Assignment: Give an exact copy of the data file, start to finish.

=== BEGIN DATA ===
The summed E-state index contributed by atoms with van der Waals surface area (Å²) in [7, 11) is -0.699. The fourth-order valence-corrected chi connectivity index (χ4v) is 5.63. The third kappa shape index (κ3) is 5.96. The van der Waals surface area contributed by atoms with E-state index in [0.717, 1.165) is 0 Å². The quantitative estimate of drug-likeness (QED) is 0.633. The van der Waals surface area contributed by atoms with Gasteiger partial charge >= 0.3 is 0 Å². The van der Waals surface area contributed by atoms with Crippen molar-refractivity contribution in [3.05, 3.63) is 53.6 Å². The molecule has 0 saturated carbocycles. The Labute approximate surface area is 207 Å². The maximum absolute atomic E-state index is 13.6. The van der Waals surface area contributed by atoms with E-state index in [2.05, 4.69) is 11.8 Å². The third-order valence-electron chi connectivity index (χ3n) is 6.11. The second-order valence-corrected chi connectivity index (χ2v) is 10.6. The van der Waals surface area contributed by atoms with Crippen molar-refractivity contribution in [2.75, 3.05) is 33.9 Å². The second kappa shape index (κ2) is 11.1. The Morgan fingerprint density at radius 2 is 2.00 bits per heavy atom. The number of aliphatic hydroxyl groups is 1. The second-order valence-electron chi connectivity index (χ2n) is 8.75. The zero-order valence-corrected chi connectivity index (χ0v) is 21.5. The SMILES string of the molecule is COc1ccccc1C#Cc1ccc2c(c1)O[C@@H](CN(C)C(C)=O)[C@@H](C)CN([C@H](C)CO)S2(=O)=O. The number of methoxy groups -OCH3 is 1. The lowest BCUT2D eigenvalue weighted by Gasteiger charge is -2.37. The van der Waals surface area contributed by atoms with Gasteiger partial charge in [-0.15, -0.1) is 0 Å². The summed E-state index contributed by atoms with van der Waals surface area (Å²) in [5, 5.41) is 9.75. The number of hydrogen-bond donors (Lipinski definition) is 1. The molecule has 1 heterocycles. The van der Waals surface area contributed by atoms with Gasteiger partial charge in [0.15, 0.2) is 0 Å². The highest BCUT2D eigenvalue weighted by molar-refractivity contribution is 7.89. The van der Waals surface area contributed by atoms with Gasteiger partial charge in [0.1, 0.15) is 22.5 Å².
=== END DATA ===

The summed E-state index contributed by atoms with van der Waals surface area (Å²) in [7, 11) is -0.699. The fourth-order valence-corrected chi connectivity index (χ4v) is 5.63. The third kappa shape index (κ3) is 5.96. The van der Waals surface area contributed by atoms with E-state index in [0.717, 1.165) is 0 Å². The quantitative estimate of drug-likeness (QED) is 0.633. The van der Waals surface area contributed by atoms with Gasteiger partial charge >= 0.3 is 0 Å². The van der Waals surface area contributed by atoms with Crippen molar-refractivity contribution in [3.05, 3.63) is 53.6 Å². The molecule has 0 saturated carbocycles. The Labute approximate surface area is 207 Å². The maximum absolute atomic E-state index is 13.6. The van der Waals surface area contributed by atoms with E-state index in [2.05, 4.69) is 11.8 Å². The third-order valence-electron chi connectivity index (χ3n) is 6.11. The second-order valence-corrected chi connectivity index (χ2v) is 10.6. The van der Waals surface area contributed by atoms with Crippen molar-refractivity contribution in [2.75, 3.05) is 33.9 Å². The second kappa shape index (κ2) is 11.1. The Morgan fingerprint density at radius 2 is 2.00 bits per heavy atom. The number of aliphatic hydroxyl groups is 1. The second-order valence-electron chi connectivity index (χ2n) is 8.75. The zero-order valence-corrected chi connectivity index (χ0v) is 21.5. The SMILES string of the molecule is COc1ccccc1C#Cc1ccc2c(c1)O[C@@H](CN(C)C(C)=O)[C@@H](C)CN([C@H](C)CO)S2(=O)=O. The number of methoxy groups -OCH3 is 1. The lowest BCUT2D eigenvalue weighted by Gasteiger charge is -2.37. The van der Waals surface area contributed by atoms with Gasteiger partial charge in [-0.15, -0.1) is 0 Å². The summed E-state index contributed by atoms with van der Waals surface area (Å²) in [5, 5.41) is 9.75. The number of hydrogen-bond donors (Lipinski definition) is 1. The molecule has 1 heterocycles. The van der Waals surface area contributed by atoms with Gasteiger partial charge in [0.15, 0.2) is 0 Å². The highest BCUT2D eigenvalue weighted by molar-refractivity contribution is 7.89. The van der Waals surface area contributed by atoms with Gasteiger partial charge in [0.1, 0.15) is 22.5 Å².